I think that we have not cared for people with M.E. to a great enough extent. I think it is correct to say that we have not established proper health care services for these people, and I regret that.
This was the unprecedented public apology issued by Bjørn Guldvog of the Norwegian government in 2011 to sufferers of ME, also known as Chronic Fatigue Syndrome.
Tragically, in most other countries sufferers of this invisible and devastating illness remain cast adrift. In some cases, they are told that they are depressed or that their doctor “doesn’t believe in ME.”
My family heard that firsthand. With no known cause, treatment or cure, ME has been described as the last major disease we know almost nothing about.
I knew nothing about ME in 2012 when my younger brother got sick. Paul was a healthy, happy 33 year old, but that summer he came down with a chest infection which he couldn’t shake off.
Within a month or two he became seriously ill, unable to speak or listen to anything beyond a whisper. The symptoms included burning chest pain, intense migraines, and a profound fatigue which left him unable to sit up, or even brush his teeth.
The diagnosis, when it came after extensive tests including MRI and CAT scans, was that Paul had ME.
It arrived in a letter from the hospital which read: ‘We are sorry to confirm your diagnosis as Myalgic Encephalomyelitis’. Full stop, no treatment, no after care, no support.
In the very delivery of this devastating news lay the cruelest twist of this illness - that sufferers are virtually abandoned by the system.
There is little or no guidance provided to doctors by the health authorities and scant funding for research to change the status quo.
That Christmas, the family home, usually bustling and bursting with life, was surreal and silent.
My parents were so afraid and none of us knew what lay ahead - we were left to Google this disease and try our best to understand what was happening to our brother and son.
Paul was confined to a dark, noiseless room, where we brought him meals and watched as he struggled to even raise a glass of water.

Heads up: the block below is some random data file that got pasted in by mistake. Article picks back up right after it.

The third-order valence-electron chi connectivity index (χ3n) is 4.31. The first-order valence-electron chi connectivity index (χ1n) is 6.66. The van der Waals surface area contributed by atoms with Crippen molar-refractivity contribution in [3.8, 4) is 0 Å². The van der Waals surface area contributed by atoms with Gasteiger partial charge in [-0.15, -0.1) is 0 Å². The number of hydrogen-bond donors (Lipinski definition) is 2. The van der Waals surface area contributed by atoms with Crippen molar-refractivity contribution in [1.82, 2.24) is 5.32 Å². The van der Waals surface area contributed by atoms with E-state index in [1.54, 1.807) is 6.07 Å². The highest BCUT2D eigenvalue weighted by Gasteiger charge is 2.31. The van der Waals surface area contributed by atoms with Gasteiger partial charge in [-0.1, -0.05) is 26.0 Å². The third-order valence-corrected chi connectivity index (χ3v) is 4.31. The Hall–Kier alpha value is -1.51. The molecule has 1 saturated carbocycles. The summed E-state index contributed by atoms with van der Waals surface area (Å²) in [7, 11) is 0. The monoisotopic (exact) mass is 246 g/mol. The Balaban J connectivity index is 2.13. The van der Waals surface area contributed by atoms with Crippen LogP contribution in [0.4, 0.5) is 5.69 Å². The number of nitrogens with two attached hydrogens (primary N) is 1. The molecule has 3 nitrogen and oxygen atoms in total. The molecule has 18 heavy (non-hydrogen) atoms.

That first year the illness was so severe that we could barely talk to him, tell him we loved him, or that everything would be OK.
Paul has spent most of the last five years in bed. Alongside the paralysing exhaustion, any sensory stimulation is unbearable for him.
For periods he can’t read or write - even a text message is too much to process.
At his worst, he couldn’t even make eye contact or watch any movement when we brought in his meals.
For most of the day he wears an eye mask, ear plugs, and, over the top of them, industrial ear defenders.
When any of his senses are overloaded, as you can imagine, it is a disaster. A lawnmower next door brought on a migraine and crash which took him months to recover from.
Despite the tragic history of ME, for the first time there is real hope - in these five years there has been a sea change in awareness, activism and, crucially, research.
Studies in Norway, Australia and the USA are all pointing to origins in the immune system and the race is on to find the cause and treatment for the millions around the world suffering the effects of this disease on their own.
This is the fifth Christmas Paul will spend bedbound, away from his family, his partner Ciara and their son, Naoise.
He has borne this life changing illness with such strength and determination that all we can do is follow his lead and keep believing science will catch up with ME and that sufferers will finally get the care they deserve.
To find out more about ME, a groundbreaking new documentary, “Unrest”, charts a personal journey very similar to Paul’s and is a window into the history of ME and the future of research.
You can visit www.unrest.film to find out more.